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Profile: Sony Ericsson Xperia Play smartphone

Armando Rodriguez, PCWorld | June 4, 2011
Gaming with your phone has just gotten 10 times better thanks to the Sony Ericsson Xperia Play.

Sony Ericsson is looking to take mobile gaming to the next level with the Xperia Play Android smartphone ($200 with a new two-year contract on Verizon; price as of May 20, 2011). The Xperia Play features a slide-out gamepad for gamers who want more than touchscreen-only controls.

 

Bulky but unique design

I have to hand it to Sony for trying to add some class to the Play. The piano black finish and chrome trim make the phone shine—until you pick it up and get fingerprints all over it. The phone’s look and feel are very reminiscent of the PSP Go, and the Play’s 4-inch capacitive touchscreen does a good job of displaying colors and text. At 4.7 inches by 2.4 inches by 0.6 inch, the Play is a bit bulky, though no more so than other phones we’ve seen that come with slide-out full QWERTY keyboards. The Play weighs 6.2 ounces, so it feels heavy but sturdy in hand.

The phone’s power button and notification light sit at the top of the device; along the left spine are the headphone and charging ports. The volume rocker and gamepad shoulder buttons occupy the right spine, and on the back of the Play is a 5-megapixel camera. On the face of the device you’ll find the four standard Android buttons (Back, Home, Menu, and Search), as well as a VGA front-facing camera for video chat.

 

The gamepad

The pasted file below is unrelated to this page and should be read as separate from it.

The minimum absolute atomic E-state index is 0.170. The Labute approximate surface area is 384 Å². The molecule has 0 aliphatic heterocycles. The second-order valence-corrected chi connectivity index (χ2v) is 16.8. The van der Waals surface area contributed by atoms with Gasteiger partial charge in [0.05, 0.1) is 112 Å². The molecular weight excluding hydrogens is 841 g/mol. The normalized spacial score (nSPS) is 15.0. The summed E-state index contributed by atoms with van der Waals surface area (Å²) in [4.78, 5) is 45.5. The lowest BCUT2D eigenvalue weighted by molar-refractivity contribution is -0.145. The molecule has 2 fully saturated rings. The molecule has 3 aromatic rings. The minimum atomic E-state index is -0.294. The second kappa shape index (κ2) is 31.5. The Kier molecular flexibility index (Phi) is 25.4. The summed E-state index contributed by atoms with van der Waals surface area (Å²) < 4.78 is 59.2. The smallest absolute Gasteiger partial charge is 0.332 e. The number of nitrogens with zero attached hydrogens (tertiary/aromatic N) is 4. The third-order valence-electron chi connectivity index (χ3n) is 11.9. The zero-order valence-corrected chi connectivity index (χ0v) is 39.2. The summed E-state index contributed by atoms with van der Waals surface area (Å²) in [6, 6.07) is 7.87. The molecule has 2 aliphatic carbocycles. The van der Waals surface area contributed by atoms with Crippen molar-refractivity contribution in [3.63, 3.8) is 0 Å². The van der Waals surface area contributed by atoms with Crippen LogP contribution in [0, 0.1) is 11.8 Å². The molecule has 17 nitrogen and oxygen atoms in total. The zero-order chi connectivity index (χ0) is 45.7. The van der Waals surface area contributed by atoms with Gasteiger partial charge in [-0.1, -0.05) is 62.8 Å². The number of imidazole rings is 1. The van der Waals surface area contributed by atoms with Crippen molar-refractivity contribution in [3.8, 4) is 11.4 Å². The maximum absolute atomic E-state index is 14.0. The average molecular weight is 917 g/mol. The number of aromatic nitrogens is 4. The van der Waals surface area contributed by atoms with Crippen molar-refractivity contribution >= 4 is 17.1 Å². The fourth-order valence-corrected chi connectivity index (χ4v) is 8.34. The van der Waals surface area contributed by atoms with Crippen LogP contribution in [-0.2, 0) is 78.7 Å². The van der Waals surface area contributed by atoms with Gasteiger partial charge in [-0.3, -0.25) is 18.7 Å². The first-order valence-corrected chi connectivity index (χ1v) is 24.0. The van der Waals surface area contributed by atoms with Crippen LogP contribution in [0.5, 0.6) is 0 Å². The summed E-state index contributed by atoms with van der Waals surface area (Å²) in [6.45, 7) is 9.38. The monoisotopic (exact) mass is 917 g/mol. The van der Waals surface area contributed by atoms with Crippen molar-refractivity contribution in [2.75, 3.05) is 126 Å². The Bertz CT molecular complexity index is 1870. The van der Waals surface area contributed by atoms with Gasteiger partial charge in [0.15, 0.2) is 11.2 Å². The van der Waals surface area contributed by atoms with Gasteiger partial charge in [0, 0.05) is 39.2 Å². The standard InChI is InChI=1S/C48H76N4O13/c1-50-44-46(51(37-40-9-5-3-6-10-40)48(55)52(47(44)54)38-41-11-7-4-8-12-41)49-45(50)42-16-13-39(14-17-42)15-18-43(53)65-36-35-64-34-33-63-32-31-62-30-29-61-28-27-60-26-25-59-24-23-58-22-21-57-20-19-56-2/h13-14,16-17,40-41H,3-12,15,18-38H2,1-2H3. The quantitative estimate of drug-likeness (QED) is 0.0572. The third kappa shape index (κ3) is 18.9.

The slide-out gamepad on the Xperia Play is definitely the phone’s coolest feature. Though not as good as gamepads on dedicated portable gaming systems, the Play’s worked reasonably well with several games I downloaded from the Android Market. The gamepad is set up much like Sony’s DualShock controllers, albeit with a few differences. For starters, two touchpads are set up in the place where you’d find the analog sticks on the DualShock. I couldn’t find many games in the Android Market that use touchpads, which in any case were not sensitive enough for most twitch-based first-person shooters. Both the D-pad and the face buttons (X, Square, Triangle, and O) were very responsive, but they felt stiff and a bit too sunken in, making them hard to press. The Start and Select buttons are awkwardly placed below the face buttons, and there’s a Menu button under the D-pad as well. More often than not, when I tried to quickly pause the game I was playing, I ended up pressing the Select button instead. Also, the shoulder buttons were too spongy and flimsy for my taste; I wish that they had had a little more resistance.

 

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